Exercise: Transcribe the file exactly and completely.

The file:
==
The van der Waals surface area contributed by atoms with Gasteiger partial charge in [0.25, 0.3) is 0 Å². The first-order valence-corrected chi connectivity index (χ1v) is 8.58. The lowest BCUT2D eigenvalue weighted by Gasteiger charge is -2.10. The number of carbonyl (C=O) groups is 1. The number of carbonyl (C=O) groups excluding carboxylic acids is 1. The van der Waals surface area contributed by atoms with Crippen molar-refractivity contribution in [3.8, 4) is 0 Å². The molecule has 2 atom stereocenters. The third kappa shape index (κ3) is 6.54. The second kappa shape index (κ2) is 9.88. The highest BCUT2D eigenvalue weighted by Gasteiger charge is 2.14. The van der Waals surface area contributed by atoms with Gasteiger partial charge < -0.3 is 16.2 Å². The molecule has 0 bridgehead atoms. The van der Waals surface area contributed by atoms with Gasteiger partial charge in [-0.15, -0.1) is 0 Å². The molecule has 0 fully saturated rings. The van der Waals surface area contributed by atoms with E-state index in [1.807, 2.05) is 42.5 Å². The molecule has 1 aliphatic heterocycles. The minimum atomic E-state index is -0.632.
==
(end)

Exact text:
The van der Waals surface area contributed by atoms with Gasteiger partial charge in [0.25, 0.3) is 0 Å². The first-order valence-corrected chi connectivity index (χ1v) is 8.58. The lowest BCUT2D eigenvalue weighted by Gasteiger charge is -2.10. The number of carbonyl (C=O) groups is 1. The number of carbonyl (C=O) groups excluding carboxylic acids is 1. The van der Waals surface area contributed by atoms with Crippen molar-refractivity contribution in [3.8, 4) is 0 Å². The molecule has 2 atom stereocenters. The third kappa shape index (κ3) is 6.54. The second kappa shape index (κ2) is 9.88. The highest BCUT2D eigenvalue weighted by Gasteiger charge is 2.14. The van der Waals surface area contributed by atoms with Gasteiger partial charge < -0.3 is 16.2 Å². The molecule has 0 bridgehead atoms. The van der Waals surface area contributed by atoms with Gasteiger partial charge in [-0.15, -0.1) is 0 Å². The molecule has 0 fully saturated rings. The van der Waals surface area contributed by atoms with E-state index in [1.807, 2.05) is 42.5 Å². The molecule has 1 aliphatic heterocycles. The minimum atomic E-state index is -0.632.